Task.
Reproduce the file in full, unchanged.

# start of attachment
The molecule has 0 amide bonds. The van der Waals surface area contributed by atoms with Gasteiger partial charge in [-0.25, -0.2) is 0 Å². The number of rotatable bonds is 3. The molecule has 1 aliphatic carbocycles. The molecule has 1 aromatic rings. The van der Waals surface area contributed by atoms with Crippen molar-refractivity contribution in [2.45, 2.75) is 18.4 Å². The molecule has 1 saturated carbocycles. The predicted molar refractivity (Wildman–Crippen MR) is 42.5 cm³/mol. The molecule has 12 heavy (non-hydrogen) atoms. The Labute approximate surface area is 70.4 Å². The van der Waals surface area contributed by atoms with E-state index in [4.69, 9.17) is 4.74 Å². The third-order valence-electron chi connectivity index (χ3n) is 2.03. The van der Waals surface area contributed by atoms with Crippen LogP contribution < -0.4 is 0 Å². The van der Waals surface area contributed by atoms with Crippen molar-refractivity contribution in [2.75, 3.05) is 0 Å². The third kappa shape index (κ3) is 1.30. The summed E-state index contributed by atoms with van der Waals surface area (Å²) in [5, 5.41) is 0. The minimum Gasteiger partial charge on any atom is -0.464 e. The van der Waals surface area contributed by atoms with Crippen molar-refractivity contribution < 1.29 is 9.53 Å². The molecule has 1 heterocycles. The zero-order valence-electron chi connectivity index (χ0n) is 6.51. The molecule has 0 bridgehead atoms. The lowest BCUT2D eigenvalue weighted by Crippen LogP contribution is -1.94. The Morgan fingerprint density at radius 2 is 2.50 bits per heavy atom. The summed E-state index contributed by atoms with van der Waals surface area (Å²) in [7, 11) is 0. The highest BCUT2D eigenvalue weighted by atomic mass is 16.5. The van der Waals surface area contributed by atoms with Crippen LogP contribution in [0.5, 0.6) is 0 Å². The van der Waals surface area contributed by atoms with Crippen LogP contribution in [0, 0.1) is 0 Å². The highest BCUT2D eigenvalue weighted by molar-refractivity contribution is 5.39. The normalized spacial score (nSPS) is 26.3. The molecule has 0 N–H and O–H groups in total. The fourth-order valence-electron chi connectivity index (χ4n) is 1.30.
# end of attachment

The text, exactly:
The molecule has 0 amide bonds. The van der Waals surface area contributed by atoms with Gasteiger partial charge in [-0.25, -0.2) is 0 Å². The number of rotatable bonds is 3. The molecule has 1 aliphatic carbocycles. The molecule has 1 aromatic rings. The van der Waals surface area contributed by atoms with Crippen molar-refractivity contribution in [2.45, 2.75) is 18.4 Å². The molecule has 1 saturated carbocycles. The predicted molar refractivity (Wildman–Crippen MR) is 42.5 cm³/mol. The molecule has 12 heavy (non-hydrogen) atoms. The Labute approximate surface area is 70.4 Å². The van der Waals surface area contributed by atoms with E-state index in [4.69, 9.17) is 4.74 Å². The third-order valence-electron chi connectivity index (χ3n) is 2.03. The van der Waals surface area contributed by atoms with Crippen LogP contribution < -0.4 is 0 Å². The van der Waals surface area contributed by atoms with Crippen molar-refractivity contribution in [2.75, 3.05) is 0 Å². The third kappa shape index (κ3) is 1.30. The summed E-state index contributed by atoms with van der Waals surface area (Å²) in [5, 5.41) is 0. The minimum Gasteiger partial charge on any atom is -0.464 e. The van der Waals surface area contributed by atoms with Crippen molar-refractivity contribution < 1.29 is 9.53 Å². The molecule has 1 heterocycles. The zero-order valence-electron chi connectivity index (χ0n) is 6.51. The molecule has 0 bridgehead atoms. The lowest BCUT2D eigenvalue weighted by Crippen LogP contribution is -1.94. The Morgan fingerprint density at radius 2 is 2.50 bits per heavy atom. The summed E-state index contributed by atoms with van der Waals surface area (Å²) in [7, 11) is 0. The highest BCUT2D eigenvalue weighted by atomic mass is 16.5. The van der Waals surface area contributed by atoms with Crippen LogP contribution in [0.5, 0.6) is 0 Å². The van der Waals surface area contributed by atoms with Crippen LogP contribution in [0, 0.1) is 0 Å². The highest BCUT2D eigenvalue weighted by molar-refractivity contribution is 5.39. The normalized spacial score (nSPS) is 26.3. The molecule has 0 N–H and O–H groups in total. The fourth-order valence-electron chi connectivity index (χ4n) is 1.30.